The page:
No, the Right Course Is Patience

Jonathan Clarke, a former member of the British diplomatic service, is with the Cato Institute in Washington. E-mail:

Speaking in Washington last week, Irish President Mary McAleese described former Sen. George Mitchell’s efforts in crafting the Irish peace agreement as “the art of diplomacy at its quintessential best.” Intriguingly, McAleese also concluded that the same “macro” skills could be applied elsewhere. The obvious place is Kosovo.

Immediate corrective action is needed if American troops and resources are not to be pulled into another unnecessary European conflict. A good start for the American team would be to realize that Kosovo and Bosnia are entirely separate problems. Other than both being in the Balkans, Bosnia and Kosovo have about as much in common as Argentina and Indonesia. Bosnia was an independent country; everyone realizes that an independent Kosovo would have devastatingly destabilizing regional implications.

Today’s mantra of early intervention is highly ambiguous. Had it been practiced in 1991-92, the secessionist moves of Slovenia and Croatia would have been the obvious target rather than Serbian nationalism.

Undeterred by these niceties, U.S. leaders seem fascinated by the military option. Unresolved is the central contradiction in Western policy: Military action against Serbia will immensely benefit the separatist aims of the Kosovo Liberation Army, which U.S. Envoy Robert Gelbard described two months ago as terrorists.


Consider some of the implications of the West’s de facto support for the KLA. Leaving aside Kosovo itself, where the dense concentration of Orthodox holy sites makes this sacred ground for the Serbs, in Albania the undeclared civil war between ousted dictator Sali Berisha and the elected government of Prime Minister Fatos Nano will move into the open. In neighboring Macedonia, the near 30% Albanian minority will interpret NATO intervention as endorsing their ambition to split away. Meanwhile, Bulgaria is waiting in the wings, ready to revive old territorial claims against Macedonia.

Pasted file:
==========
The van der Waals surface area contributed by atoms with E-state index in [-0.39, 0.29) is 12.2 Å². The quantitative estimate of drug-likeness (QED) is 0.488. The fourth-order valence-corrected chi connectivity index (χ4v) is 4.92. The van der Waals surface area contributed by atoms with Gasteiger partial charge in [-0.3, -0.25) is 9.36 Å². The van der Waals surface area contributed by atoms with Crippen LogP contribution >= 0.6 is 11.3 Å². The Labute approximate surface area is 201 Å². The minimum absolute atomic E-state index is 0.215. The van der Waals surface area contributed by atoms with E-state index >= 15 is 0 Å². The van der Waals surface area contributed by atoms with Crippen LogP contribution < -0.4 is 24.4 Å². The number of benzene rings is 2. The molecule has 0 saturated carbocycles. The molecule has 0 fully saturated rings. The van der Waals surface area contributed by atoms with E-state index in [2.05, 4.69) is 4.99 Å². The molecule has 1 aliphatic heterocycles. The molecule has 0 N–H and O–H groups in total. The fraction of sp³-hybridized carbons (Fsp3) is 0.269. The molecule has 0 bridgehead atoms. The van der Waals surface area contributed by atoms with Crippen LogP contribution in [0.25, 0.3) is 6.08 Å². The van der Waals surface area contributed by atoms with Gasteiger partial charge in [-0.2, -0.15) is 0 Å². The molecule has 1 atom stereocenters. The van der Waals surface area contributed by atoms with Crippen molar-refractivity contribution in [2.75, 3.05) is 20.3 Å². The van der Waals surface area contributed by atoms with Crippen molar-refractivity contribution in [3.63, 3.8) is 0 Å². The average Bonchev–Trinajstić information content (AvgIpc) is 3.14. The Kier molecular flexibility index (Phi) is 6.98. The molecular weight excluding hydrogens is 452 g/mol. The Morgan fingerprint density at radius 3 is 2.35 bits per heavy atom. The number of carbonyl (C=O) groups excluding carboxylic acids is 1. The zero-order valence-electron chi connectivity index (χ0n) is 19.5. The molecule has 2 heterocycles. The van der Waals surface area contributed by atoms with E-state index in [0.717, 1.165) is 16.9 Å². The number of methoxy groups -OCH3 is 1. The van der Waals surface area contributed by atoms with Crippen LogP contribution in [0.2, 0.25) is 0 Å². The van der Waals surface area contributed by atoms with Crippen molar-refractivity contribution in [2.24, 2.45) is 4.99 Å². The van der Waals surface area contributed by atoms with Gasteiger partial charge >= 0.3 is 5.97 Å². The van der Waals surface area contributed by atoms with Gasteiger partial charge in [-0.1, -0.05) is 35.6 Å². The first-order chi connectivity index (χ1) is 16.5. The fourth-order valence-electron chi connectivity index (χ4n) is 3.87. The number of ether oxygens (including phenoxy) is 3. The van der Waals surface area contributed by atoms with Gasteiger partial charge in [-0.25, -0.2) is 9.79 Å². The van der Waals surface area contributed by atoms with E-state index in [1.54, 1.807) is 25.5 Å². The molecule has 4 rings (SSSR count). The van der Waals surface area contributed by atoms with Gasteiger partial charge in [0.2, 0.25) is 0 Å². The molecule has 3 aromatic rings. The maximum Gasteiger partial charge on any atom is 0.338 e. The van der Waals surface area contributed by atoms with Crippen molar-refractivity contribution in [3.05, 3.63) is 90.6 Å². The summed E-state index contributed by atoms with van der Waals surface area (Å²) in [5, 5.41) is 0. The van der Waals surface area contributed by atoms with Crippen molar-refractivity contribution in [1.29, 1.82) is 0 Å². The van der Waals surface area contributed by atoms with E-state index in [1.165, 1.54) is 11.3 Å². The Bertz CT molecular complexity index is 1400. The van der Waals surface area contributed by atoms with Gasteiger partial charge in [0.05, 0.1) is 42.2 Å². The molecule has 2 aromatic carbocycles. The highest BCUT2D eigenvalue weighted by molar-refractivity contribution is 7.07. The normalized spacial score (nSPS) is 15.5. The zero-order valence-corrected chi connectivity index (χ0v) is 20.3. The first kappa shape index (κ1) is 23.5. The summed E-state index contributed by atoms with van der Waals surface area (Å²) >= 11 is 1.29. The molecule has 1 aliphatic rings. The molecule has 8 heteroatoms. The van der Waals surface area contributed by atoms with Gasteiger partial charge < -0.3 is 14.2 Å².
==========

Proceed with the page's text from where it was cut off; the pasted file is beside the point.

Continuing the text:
These complexities show that the administration’s obsession with Yugoslav President Slobodan Milosevic is misplaced. It should stop allowing him to create crises to project his image as the Balkan strongman with whom the West must negotiate. This was precisely the effect of the May 12 deal struck by Clinton emissary Richard Holbrooke with Milosevic to open talks with Kosovo Albanian leader Ibrahim Rugova. As his recent book, “To End a War” shows, Holbrooke is mesmerized and psychologically dominated by Milosevic. In a revealing quote, “He bonded with the godfather.”

For once, Congress has mapped the way forward. In March, it passed a resolution calling for U.S. support for the democratic opposition in Serbia. Within Serbia, these democratic forces, bolstered by favorable developments in Republika Srpska and Montenegro, are reaching critical mass. The U.S. should give them aid and encouragement.

If this sounds like a prescription for long-term, low-key patience, it is. Experienced diplomats despair of a Kosovo solution even in theory. Bombs have no place in this volatile mix. A better idea is to call on a negotiator with Mitchell’s talent for quiet, behind-the-scenes operation. Meanwhile, those driven primarily by emotion or ambition should return to the bench.